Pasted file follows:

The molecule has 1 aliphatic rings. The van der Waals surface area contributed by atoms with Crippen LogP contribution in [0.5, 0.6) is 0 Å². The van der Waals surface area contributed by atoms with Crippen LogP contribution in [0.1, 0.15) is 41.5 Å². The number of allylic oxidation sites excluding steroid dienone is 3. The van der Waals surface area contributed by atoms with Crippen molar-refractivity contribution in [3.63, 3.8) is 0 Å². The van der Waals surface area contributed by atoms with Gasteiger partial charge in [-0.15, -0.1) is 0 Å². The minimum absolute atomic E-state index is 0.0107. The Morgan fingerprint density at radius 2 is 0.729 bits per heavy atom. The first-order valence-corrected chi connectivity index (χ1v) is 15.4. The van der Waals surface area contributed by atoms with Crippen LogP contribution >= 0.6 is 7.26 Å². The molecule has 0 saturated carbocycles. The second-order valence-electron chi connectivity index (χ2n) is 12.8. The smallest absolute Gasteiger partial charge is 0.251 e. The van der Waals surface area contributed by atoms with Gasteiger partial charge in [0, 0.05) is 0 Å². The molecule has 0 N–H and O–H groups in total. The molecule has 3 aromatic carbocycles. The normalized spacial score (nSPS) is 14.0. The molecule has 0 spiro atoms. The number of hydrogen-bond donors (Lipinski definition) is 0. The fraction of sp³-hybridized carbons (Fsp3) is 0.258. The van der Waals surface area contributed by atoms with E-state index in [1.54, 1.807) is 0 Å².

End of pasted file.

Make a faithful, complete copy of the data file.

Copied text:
The molecule has 1 aliphatic rings. The van der Waals surface area contributed by atoms with Crippen LogP contribution in [0.5, 0.6) is 0 Å². The van der Waals surface area contributed by atoms with Crippen LogP contribution in [0.1, 0.15) is 41.5 Å². The number of allylic oxidation sites excluding steroid dienone is 3. The van der Waals surface area contributed by atoms with Crippen molar-refractivity contribution in [3.63, 3.8) is 0 Å². The van der Waals surface area contributed by atoms with Gasteiger partial charge in [-0.15, -0.1) is 0 Å². The minimum absolute atomic E-state index is 0.0107. The Morgan fingerprint density at radius 2 is 0.729 bits per heavy atom. The first-order valence-corrected chi connectivity index (χ1v) is 15.4. The van der Waals surface area contributed by atoms with Crippen LogP contribution >= 0.6 is 7.26 Å². The molecule has 0 saturated carbocycles. The second-order valence-electron chi connectivity index (χ2n) is 12.8. The smallest absolute Gasteiger partial charge is 0.251 e. The van der Waals surface area contributed by atoms with Gasteiger partial charge in [0, 0.05) is 0 Å². The molecule has 0 N–H and O–H groups in total. The molecule has 3 aromatic carbocycles. The normalized spacial score (nSPS) is 14.0. The molecule has 0 spiro atoms. The number of hydrogen-bond donors (Lipinski definition) is 0. The fraction of sp³-hybridized carbons (Fsp3) is 0.258. The van der Waals surface area contributed by atoms with E-state index in [1.54, 1.807) is 0 Å².